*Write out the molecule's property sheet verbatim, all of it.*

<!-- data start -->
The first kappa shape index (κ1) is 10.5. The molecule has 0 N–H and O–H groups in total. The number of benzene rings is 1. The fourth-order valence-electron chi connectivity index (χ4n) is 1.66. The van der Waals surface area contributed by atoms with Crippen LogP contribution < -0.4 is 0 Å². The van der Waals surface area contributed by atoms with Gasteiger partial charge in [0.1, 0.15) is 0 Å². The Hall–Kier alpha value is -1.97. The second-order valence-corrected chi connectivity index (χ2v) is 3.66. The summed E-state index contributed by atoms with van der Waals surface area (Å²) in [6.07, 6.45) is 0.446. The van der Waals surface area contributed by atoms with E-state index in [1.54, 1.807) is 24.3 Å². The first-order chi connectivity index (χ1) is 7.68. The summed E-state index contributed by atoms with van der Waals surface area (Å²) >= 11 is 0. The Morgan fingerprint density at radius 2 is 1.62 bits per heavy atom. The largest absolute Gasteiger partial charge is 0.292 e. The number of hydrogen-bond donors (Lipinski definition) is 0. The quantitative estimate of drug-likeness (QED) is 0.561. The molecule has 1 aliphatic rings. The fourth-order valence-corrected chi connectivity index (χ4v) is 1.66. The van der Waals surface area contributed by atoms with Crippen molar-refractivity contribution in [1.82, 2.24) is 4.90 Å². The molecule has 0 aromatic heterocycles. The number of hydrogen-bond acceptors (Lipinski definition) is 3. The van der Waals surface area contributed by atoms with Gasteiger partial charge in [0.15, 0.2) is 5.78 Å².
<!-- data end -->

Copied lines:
The first kappa shape index (κ1) is 10.5. The molecule has 0 N–H and O–H groups in total. The number of benzene rings is 1. The fourth-order valence-electron chi connectivity index (χ4n) is 1.66. The van der Waals surface area contributed by atoms with Crippen LogP contribution < -0.4 is 0 Å². The van der Waals surface area contributed by atoms with Gasteiger partial charge in [0.1, 0.15) is 0 Å². The Hall–Kier alpha value is -1.97. The second-order valence-corrected chi connectivity index (χ2v) is 3.66. The summed E-state index contributed by atoms with van der Waals surface area (Å²) in [6.07, 6.45) is 0.446. The van der Waals surface area contributed by atoms with E-state index in [1.54, 1.807) is 24.3 Å². The first-order chi connectivity index (χ1) is 7.68. The summed E-state index contributed by atoms with van der Waals surface area (Å²) >= 11 is 0. The Morgan fingerprint density at radius 2 is 1.62 bits per heavy atom. The largest absolute Gasteiger partial charge is 0.292 e. The number of hydrogen-bond donors (Lipinski definition) is 0. The quantitative estimate of drug-likeness (QED) is 0.561. The molecule has 1 aliphatic rings. The fourth-order valence-corrected chi connectivity index (χ4v) is 1.66. The van der Waals surface area contributed by atoms with Crippen molar-refractivity contribution in [1.82, 2.24) is 4.90 Å². The molecule has 0 aromatic heterocycles. The number of hydrogen-bond acceptors (Lipinski definition) is 3. The van der Waals surface area contributed by atoms with Gasteiger partial charge in [0.15, 0.2) is 5.78 Å².